Writing is hard until you start getting it right, but sometimes it feels like it takes forever to get it right.  Take for instance a manuscript you may be working on.  Have you asked:  Why isn't this story working?  What will it take to make this piece shine?   

These can be tough questions to answer because you feel the pressure of making the story perfect.  This can freeze you up, so you end up not writing at all, leaving your story in literary limbo.     

But, there is a mantra you can repeat to ease the pressure:  it's okay to make mistakes.  Now say it again:  it's okay to make mistakes.

Let that sink in.  How do you feel?  Like a huge weight has been lifted?  Do you feel that freedom has been granted so that you can move forward?  

You will find that when you give yourself permission to make mistakes, you will write without judging what you've written.  You will know that those words may not be the best choice, but they will be stepping stones, the guides to helping you find better descriptive nouns, active verbs, spot-on rhyme, or amazing alliteration in the future.   

At a later date, you will edit.  But not today.  Today, you will write.  You will make mistakes.  And that’s okay.  You will move forward, get something down, and that's what counts.  Your writing will be the very best it can possibly be today.     

November 23, 2012

MG/YA Webinar

Recently, I “attended” a Writer's Digest webinar presented by literary agent Mary Kole.  Here are a few things that I learned from “How to Write Young Adult and Middle Grade Novels that will Sell.” 

MG usually runs about 35,000 words and YA is longer, about 45-90,000 words.  In today’s market, Mary believes a book should have high concept, action, adventure, and fantasy.  Above all, the book must have a quick pace.

If you’re thinking about writing MG/YA, Mary suggests that you start with a big question, and then think about how you would turn that question into a book.  She recommends thinking about the opposite of the big question, and put that into the book as well.

The structure of the novel looks like this:  
* an inciting incident
* turning points
* three attempts to resolve the big problem
* a dark moment
* the climax
* the resolution

Things to consider about the characters:
* The main character has to undergo a change.  
* The main character must have a want and obstacles that get in the way of the want. 
* Secondary characters may bring out other traits of the main character.
* Characters should be allowed to make mistakes.

The information presented in this blog post will get you thinking and planning as you write your novel for children, but there’s a lot more to writing for this genre.  For more, purchase Mary’s new book: Writing Irresistible Kidlit or visit the Writer’s Digest website: 
http://www.writersdigestshop.com/ondemand-webinars?r=wdnavwebinardownloads 

November 19, 2012

Don't Rush Revision

Most people know that I have two submission pet peeves:  improperly formatted bibliographies and articles that fail to follow the guidelines. But another pet peeve surfaced when a writer asked how soon I'd like her revision.   Pet peeve #3:  a revision sent the day after editing suggestions had been made.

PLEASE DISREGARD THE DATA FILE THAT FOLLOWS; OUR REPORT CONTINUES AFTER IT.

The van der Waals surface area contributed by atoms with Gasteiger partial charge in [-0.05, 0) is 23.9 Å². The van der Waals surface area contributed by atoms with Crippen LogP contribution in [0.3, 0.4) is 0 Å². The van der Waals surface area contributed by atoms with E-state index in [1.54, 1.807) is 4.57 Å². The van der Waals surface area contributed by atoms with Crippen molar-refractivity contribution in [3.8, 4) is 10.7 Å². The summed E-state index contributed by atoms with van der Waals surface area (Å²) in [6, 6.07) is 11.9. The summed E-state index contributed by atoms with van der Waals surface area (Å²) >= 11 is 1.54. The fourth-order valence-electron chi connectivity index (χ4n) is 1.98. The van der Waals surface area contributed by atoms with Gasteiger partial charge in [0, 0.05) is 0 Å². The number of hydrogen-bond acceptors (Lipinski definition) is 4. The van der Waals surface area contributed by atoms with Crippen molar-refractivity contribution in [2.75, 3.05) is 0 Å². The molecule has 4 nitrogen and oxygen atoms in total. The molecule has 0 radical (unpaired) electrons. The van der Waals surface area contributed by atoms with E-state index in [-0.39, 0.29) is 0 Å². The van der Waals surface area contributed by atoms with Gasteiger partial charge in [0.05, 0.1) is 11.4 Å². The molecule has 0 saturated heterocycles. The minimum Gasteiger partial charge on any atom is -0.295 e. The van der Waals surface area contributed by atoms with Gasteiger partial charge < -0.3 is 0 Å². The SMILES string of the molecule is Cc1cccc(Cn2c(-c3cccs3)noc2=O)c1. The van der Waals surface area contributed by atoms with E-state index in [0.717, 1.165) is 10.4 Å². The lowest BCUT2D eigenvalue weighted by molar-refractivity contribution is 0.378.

I can’t quite figure it out.  Why do writers feel the need to hurry revision?  Are they afraid that they will earn a rejection if it's not delivered quickly? 

Actually the opposite is true.  I will be more likely to hand out a rejection if I receive a revision too quickly.  It tends to shows me that the writer did not spend enough time on editing the piece.  

Rushing revision is unprofessional and gives the editor the feeling that you’re desperate.  Put your manuscript away for a few days.  Let it simmer.  Then come back to it with fresh eyes.  Edit it again, if necessary.  And again.   Let someone else read it and make suggestions.  

There's no need to hurry the process along.   Even if you have a deadline, don't speedily re-submit your work.  Plan ahead so that you have the time it takes to properly revise. Revision may take weeks, and that's okay.  Give yourself the gift of time.  In doing so, you'll have the opportunity to provide the loving attention your manuscript rightfully deserves.  

November 12, 2012

Where We Find Inspiration

Today, author Kai Strand shares her thoughts on getting inspired.


When a child replies to a question with an unexpected answer, do you scribble that response in a notebook? When you overhear a belly laugh from the other side of the library bookshelf, do you imagine gut laugh-worthy situations? Do you choose to stand in the long line in the grocery store simply to eavesdrop on the conversation between the teenagers?

If you answer yes to these questions, you might be a children’s writer. Sometimes it seems like writers are a dime a dozen anymore. What distinguishes a children’s writer from any other kind of writer is where they find their inspiration. If you have children, then you already have access to their friends, school, and members of any teams they may participate in. Don’t underestimate the value of being surrounded by kids in any of these situations. Listening to how they interact with each other and adults is crucial in character building. Hearing their vocabulary, understanding their hobbies, and seeing their wardrobe is all priceless research.

If you don’t have children of your own, or if yours are grown, I urge you to volunteer in schools, the public library, or after school programs—any place where you will be surrounded by the age of children you hope to write for. You will learn what is important to children, while helping to provide a safe and effective venue in which they can learn or play.

The semantics of writing for children isn’t too different than writing for adults: strong characters, compelling story, and good grammar. However, finding what to write about and how to write it will be most effective if you spend time around your target audience. Plus, you get the extra benefit of having some fun.

Kai Strand, author of:

What is a blog hop?